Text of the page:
Latest Vampire Attack in New Zealand

The new wave of people driven to believe they are vampires and then choosing to attack other people violently in order to drink their blood seems to be on the rise these days, and many experts are at a loss to explain this bizarre behavior pattern.

Typically victims report their attackers as having unusually aggressive traits, and fighting them with the seeming intention of drinking their blood.  And now there is yet another case, this one coming from New Zealand in which the attackers targeted an individual with the intention of drinking blood from his neck.  The gruesome story is only the latest in  an unexplainably growing trend.

The Vampire trio are accused of tearing open an unconscious man’s veins with their teeth and drinking his blood.  The grim attack is perplexing to many who say there is no explanation for the level of unexplainable violence with no seeming benefit.  Why victimize an unconscious man by drinking his blood?  Though they were caught up in a group frenzy at the time, one of the vampires whose name will be shielded to protect his identity says he hadn’t hit the man, but did bite him because he had “hit on” his “missus.”  His explanation was simple: his friends were already biting the man, so he went along with the group.

It’s almost a resoundingly more disturbing explanation than had they been simply under the control of a mysterious shadowy “king vampire.”  Of course this thrall-like behavior is classic in the vampire mythos as well.  The vampire in mythology is a creature that victimizes others, and has no will of his own – only a desire for blood.  It’s exactly the behavior that seems to have played out in this particular incident.  Of course as this is an ongoing investigation, it’s difficult to get an accurate picture of what really happened until all details are released.  When asked if he really thought he was a vampire, the man declared he of course did not as he was standing in the sunlight during the interview.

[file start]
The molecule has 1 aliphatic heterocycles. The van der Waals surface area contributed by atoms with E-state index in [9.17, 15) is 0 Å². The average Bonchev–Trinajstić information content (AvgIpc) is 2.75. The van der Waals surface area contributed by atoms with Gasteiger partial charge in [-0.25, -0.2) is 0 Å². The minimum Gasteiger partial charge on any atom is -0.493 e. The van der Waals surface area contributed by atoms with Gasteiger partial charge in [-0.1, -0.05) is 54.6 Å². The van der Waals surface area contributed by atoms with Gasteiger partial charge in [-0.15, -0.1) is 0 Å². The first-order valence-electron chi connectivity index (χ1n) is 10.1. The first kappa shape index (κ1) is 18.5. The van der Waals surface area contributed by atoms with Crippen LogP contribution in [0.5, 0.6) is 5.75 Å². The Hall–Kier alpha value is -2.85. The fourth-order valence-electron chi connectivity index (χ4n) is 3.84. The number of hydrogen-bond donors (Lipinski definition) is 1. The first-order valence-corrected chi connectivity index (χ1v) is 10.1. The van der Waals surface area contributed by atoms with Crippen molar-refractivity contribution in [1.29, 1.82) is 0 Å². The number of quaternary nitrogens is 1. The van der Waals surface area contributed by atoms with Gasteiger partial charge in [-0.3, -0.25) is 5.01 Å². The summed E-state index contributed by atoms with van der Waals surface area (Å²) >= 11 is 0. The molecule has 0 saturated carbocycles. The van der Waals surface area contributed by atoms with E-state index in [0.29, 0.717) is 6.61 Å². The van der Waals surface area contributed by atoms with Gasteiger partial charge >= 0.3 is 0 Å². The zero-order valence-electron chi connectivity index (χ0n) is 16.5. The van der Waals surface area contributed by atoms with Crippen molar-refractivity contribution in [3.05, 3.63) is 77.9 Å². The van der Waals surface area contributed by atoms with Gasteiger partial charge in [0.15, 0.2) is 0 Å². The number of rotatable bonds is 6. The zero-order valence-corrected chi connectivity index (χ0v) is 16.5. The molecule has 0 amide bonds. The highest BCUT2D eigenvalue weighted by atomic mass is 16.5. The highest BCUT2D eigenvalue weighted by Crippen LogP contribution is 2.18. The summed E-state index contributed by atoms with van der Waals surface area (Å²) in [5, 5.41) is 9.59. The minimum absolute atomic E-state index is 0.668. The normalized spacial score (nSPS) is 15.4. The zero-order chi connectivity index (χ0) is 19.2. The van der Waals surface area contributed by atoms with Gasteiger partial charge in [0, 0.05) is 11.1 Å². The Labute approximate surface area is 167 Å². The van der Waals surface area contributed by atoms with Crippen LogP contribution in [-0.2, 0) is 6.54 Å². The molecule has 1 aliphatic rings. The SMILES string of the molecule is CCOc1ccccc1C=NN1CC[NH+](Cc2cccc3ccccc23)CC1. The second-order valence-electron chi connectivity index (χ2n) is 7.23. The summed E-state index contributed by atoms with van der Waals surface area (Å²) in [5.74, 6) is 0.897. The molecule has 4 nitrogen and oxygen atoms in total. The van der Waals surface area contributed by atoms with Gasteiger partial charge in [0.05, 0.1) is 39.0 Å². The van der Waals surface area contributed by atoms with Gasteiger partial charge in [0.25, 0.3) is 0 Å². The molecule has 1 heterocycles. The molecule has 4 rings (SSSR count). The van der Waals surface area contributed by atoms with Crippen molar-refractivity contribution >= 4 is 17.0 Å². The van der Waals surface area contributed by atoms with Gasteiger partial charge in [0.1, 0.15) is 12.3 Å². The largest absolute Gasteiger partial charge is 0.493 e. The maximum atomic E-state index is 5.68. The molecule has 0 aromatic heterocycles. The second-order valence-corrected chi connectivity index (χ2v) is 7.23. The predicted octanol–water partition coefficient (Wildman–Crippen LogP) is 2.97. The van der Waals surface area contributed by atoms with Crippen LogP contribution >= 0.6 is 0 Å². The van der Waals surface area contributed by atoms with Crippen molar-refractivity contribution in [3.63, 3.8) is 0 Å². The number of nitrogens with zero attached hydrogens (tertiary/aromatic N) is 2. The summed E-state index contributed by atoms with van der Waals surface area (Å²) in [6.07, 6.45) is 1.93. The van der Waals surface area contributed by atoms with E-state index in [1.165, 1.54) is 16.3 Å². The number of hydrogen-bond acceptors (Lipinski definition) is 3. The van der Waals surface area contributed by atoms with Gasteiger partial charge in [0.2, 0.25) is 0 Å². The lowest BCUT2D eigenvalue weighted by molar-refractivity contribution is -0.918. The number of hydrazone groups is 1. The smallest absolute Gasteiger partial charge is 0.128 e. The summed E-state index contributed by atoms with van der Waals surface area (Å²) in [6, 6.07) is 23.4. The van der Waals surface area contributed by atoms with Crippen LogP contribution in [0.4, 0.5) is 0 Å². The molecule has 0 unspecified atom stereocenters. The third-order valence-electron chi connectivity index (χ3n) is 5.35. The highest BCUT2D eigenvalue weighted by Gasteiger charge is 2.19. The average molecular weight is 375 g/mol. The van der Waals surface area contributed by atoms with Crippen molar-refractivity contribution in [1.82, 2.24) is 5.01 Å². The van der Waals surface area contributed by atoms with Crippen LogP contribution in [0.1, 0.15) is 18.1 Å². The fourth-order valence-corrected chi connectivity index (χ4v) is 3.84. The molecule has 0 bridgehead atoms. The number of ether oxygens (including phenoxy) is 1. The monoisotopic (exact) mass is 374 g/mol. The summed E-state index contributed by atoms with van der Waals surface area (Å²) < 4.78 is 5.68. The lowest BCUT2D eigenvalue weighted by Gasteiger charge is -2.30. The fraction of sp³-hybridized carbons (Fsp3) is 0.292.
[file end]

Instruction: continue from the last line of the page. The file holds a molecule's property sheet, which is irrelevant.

After the attacks, the aggressors often disappear forever or eventually tracked down.  If the aggressors are found they often seem to be slightly antisocial but otherwise normal individuals who either are working under the impression that they are creatures of supernatural origin or are simply as dazed and confused by their own actions and bloodlust as those who they victimized.

Many critics of the vampire movement have said such actions can be simply chalked up as delusion.  But can they?  It seems that in the vastness of mankind’s history there have always been those who scoffed at society and embraced a darker path, and often were consumed by it as it took control of their lives.  Could this merely be the latest manifestation of that same motivating factor?  Could today’s vampire attacks be the contemporary answer to social problems that always have and likely always will follow individuals within society?

Will we see more vampire attacks such as these in the future?  As a final note, a great number of people who wear dark clothing and call themselves vampires are actually quite sociable, albeit a bit eccentric.  The actions of these attackers is not representative of the whole of their culture.